“At the end of the day, you are only as good as your last performance.” Survey respondent
(North American hedge fund manager)
Hedge fund managers’ and investors’ top four selection criteria appear well aligned, although in different orders of priority.
Many hedge funds still believe that performance is the most important selection criteria. Managers are more likely to point to recent performance than are investors. In comparison, investors are more likely to point to transparency of portfolio holdings and performance attribution.
The view of due diligence has changed over the past several years, particularly with the high-profile scandals that have impacted the industry. While the long-term repeatable investment performance of the funds is still a large priority, investors have become more concerned with the operational due diligence and controls side of the business.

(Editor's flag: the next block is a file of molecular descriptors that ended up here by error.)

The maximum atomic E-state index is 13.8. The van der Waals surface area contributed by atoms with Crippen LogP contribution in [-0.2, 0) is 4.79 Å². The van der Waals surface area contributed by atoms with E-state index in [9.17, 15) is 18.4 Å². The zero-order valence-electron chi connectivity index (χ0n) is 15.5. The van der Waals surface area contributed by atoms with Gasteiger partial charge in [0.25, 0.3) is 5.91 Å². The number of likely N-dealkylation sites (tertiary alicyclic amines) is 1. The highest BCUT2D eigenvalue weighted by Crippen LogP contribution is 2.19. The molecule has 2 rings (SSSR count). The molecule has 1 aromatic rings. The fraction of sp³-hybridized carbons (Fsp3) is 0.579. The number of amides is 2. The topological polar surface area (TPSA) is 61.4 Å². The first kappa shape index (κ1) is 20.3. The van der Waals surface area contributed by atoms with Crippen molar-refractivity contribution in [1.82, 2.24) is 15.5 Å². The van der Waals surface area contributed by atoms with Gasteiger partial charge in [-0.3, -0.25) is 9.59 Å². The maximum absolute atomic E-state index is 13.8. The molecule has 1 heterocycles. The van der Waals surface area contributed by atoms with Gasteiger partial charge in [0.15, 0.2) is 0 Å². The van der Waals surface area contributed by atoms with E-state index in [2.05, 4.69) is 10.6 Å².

Capital is flowing to funds with robust infrastructure and highly regarded management teams who use reputable outside administrators, despite mediocre performance on returns at times.
Recent history has taught us that a hedge fund can recover from poor performance more easily than from issues of operational credibility, scandal or fraud.
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